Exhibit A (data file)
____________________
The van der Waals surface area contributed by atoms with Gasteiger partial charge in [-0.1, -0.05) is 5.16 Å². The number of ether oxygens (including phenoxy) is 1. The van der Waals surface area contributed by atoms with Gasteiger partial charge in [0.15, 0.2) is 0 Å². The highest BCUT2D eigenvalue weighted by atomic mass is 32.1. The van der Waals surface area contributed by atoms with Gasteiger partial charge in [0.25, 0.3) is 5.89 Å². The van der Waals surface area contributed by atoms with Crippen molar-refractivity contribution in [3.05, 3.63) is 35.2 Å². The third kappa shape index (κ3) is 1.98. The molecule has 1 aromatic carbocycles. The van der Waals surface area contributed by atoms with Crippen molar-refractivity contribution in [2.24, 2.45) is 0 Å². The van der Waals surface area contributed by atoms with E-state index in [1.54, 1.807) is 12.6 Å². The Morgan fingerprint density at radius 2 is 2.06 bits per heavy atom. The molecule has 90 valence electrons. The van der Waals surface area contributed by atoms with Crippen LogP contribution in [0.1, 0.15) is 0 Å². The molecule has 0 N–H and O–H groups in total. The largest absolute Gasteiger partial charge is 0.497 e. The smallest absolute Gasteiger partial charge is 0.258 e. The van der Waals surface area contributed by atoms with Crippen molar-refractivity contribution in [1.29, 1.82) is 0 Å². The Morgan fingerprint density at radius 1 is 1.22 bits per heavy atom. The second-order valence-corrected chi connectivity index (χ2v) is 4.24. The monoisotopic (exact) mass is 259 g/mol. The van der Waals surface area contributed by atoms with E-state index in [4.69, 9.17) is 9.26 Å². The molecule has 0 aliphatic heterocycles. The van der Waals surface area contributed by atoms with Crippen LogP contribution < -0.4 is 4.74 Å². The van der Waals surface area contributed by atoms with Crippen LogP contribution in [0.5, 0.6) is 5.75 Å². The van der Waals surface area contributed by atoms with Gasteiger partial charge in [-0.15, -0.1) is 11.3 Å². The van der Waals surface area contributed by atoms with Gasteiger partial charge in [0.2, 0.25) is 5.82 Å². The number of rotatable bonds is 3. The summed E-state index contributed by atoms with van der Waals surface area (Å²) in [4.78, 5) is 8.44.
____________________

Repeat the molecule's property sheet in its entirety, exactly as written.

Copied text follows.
The van der Waals surface area contributed by atoms with Gasteiger partial charge in [-0.1, -0.05) is 5.16 Å². The number of ether oxygens (including phenoxy) is 1. The van der Waals surface area contributed by atoms with Gasteiger partial charge in [0.15, 0.2) is 0 Å². The highest BCUT2D eigenvalue weighted by atomic mass is 32.1. The van der Waals surface area contributed by atoms with Gasteiger partial charge in [0.25, 0.3) is 5.89 Å². The van der Waals surface area contributed by atoms with Crippen molar-refractivity contribution in [3.05, 3.63) is 35.2 Å². The third kappa shape index (κ3) is 1.98. The molecule has 1 aromatic carbocycles. The van der Waals surface area contributed by atoms with Crippen molar-refractivity contribution in [2.24, 2.45) is 0 Å². The van der Waals surface area contributed by atoms with E-state index in [1.54, 1.807) is 12.6 Å². The Morgan fingerprint density at radius 2 is 2.06 bits per heavy atom. The molecule has 90 valence electrons. The van der Waals surface area contributed by atoms with Crippen LogP contribution in [0.1, 0.15) is 0 Å². The molecule has 0 N–H and O–H groups in total. The largest absolute Gasteiger partial charge is 0.497 e. The smallest absolute Gasteiger partial charge is 0.258 e. The van der Waals surface area contributed by atoms with Crippen molar-refractivity contribution in [1.29, 1.82) is 0 Å². The Morgan fingerprint density at radius 1 is 1.22 bits per heavy atom. The second-order valence-corrected chi connectivity index (χ2v) is 4.24. The monoisotopic (exact) mass is 259 g/mol. The van der Waals surface area contributed by atoms with E-state index in [4.69, 9.17) is 9.26 Å². The molecule has 0 aliphatic heterocycles. The van der Waals surface area contributed by atoms with Crippen LogP contribution < -0.4 is 4.74 Å². The van der Waals surface area contributed by atoms with Crippen LogP contribution in [0.5, 0.6) is 5.75 Å². The van der Waals surface area contributed by atoms with Gasteiger partial charge in [-0.15, -0.1) is 11.3 Å². The van der Waals surface area contributed by atoms with Gasteiger partial charge in [0.2, 0.25) is 5.82 Å². The number of rotatable bonds is 3. The summed E-state index contributed by atoms with van der Waals surface area (Å²) in [4.78, 5) is 8.44.